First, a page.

Consumption of milk can significantly increase the risk of developing Parkinson’s disease, indicates the findings from a new Swedish study.
However, the intake of other milk products including soured milk and yogurt does not pose a direct risk of Parkinson’s, the large study involving 81,889 adults found.
The study “Milk, Yogurt, and Soured Milk Consumption and Risk of Parkinson’s Disease,” by researchers at Uppsala University, included 36,618 Swedish women and 45,271 men belonging to 45-83 age-group without Parkinson’s diseases at baseline in 1997.
The participants completed a validated 96-item food frequency questionnaire including questions about milk and soured milk and yogurt consumption. Incident Parkinson’s disease was identified by linkage with the Swedish National Patient and Cause of Death Registers.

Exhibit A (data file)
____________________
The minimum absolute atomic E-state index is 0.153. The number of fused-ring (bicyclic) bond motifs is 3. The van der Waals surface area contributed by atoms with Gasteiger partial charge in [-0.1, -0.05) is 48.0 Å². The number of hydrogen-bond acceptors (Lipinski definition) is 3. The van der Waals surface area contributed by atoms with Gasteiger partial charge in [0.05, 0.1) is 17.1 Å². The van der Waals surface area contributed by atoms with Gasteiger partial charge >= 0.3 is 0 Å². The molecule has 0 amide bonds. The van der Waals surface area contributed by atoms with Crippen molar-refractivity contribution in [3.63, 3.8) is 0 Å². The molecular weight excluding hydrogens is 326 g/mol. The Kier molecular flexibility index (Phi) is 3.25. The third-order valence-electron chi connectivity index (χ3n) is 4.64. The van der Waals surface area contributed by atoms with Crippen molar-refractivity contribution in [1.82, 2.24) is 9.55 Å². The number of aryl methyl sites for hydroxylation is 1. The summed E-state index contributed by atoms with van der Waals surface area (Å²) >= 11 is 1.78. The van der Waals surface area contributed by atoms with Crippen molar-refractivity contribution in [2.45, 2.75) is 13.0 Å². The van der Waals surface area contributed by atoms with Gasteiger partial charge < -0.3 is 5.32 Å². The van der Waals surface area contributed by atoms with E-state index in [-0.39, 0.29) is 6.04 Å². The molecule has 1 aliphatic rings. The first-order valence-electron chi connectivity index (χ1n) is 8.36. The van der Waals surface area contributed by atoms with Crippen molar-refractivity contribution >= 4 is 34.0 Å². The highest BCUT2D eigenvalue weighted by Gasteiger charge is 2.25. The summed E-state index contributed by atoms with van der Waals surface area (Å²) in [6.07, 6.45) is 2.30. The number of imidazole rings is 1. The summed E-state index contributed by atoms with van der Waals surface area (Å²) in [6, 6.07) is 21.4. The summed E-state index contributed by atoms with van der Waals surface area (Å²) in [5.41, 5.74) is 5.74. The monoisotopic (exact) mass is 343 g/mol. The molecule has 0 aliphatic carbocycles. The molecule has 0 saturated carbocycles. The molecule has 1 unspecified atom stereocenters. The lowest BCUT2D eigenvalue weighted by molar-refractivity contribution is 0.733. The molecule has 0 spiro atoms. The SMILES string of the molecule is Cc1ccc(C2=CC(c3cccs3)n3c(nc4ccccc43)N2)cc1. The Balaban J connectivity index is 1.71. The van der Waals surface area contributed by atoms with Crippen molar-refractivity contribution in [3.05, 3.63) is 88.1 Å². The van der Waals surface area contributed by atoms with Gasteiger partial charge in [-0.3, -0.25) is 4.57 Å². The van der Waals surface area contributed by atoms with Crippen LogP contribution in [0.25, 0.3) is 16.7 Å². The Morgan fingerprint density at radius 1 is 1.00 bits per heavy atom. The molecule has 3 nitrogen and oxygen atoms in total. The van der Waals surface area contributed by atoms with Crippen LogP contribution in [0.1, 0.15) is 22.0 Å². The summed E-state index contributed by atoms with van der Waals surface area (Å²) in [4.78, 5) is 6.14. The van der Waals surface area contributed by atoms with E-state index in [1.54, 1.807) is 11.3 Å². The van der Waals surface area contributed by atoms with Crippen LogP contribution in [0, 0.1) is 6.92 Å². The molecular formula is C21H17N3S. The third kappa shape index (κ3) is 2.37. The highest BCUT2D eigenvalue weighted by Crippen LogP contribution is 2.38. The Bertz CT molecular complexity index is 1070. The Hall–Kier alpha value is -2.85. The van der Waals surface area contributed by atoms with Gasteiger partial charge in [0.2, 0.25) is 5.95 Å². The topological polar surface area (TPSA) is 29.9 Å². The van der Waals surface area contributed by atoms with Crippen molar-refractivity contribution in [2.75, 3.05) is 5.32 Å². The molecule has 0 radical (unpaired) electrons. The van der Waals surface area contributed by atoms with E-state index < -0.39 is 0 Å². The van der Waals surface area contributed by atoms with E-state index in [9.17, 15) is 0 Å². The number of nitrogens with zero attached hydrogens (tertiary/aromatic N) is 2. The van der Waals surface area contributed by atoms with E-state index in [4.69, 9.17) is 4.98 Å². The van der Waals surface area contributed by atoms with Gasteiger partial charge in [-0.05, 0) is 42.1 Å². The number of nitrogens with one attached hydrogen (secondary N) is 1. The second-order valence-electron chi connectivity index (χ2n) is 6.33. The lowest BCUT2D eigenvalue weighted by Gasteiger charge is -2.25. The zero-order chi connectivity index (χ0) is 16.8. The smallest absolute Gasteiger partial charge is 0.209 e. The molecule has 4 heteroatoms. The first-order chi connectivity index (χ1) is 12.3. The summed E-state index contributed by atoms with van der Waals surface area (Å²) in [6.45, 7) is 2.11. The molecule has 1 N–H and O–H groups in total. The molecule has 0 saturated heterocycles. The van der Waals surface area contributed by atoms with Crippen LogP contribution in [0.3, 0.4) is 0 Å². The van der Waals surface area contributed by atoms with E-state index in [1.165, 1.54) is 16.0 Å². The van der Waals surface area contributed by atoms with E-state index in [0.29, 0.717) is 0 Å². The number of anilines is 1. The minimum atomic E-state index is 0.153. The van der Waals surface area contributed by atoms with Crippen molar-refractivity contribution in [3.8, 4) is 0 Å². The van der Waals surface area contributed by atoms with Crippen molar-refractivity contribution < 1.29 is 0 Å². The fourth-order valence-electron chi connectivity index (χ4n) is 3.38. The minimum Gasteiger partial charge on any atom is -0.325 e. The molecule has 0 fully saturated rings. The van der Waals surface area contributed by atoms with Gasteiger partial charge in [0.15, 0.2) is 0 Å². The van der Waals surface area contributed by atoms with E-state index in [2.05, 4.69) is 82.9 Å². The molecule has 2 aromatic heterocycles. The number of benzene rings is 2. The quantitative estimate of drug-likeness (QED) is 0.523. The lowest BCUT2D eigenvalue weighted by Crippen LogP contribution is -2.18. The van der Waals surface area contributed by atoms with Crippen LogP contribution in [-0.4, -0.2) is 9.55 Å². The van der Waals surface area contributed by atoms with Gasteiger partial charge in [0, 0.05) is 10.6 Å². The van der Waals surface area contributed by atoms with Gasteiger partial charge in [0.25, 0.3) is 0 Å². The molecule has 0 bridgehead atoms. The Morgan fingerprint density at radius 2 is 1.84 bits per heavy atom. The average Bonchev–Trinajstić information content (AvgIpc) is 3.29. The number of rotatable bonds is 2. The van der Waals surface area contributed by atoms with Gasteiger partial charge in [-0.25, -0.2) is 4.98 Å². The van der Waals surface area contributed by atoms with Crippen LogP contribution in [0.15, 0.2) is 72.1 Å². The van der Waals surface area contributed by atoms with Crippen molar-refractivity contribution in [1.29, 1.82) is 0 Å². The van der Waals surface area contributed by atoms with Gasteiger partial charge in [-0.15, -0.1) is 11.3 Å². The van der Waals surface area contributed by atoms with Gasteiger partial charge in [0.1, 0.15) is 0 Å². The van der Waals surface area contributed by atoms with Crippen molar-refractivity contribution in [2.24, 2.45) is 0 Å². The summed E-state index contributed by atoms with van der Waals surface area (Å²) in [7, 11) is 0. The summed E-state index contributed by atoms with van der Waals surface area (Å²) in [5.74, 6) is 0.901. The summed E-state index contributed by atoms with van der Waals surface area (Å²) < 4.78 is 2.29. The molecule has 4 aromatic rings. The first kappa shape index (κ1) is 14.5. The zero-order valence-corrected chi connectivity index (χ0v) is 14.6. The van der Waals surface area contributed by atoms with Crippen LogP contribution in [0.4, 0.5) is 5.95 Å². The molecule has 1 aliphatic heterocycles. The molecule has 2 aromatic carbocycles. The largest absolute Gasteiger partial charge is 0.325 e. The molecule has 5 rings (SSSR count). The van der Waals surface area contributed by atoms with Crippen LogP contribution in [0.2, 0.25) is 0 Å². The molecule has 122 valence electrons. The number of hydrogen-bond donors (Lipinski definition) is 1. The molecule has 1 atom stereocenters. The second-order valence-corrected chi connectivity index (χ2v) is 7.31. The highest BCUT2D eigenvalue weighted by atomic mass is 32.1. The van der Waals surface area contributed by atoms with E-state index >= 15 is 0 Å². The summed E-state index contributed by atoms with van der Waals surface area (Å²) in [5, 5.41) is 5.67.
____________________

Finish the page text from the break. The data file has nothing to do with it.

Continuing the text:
Analysis of the data showed milk intake of 40 ml or more a day was associated with a higher risk of Parkinson’s compared with low consumption of milk.
The researchers found no difference between the estimates when analysing women and men separately. A mean follow-up of 13.9 years of data identified a total of 1,251 cases of Parkinson’s disease during the period.
Parkinson’s disease is a complex neurologic disorder characterised by tremor, muscle stiffness, postural instability, gait difficulties and cognitive problems.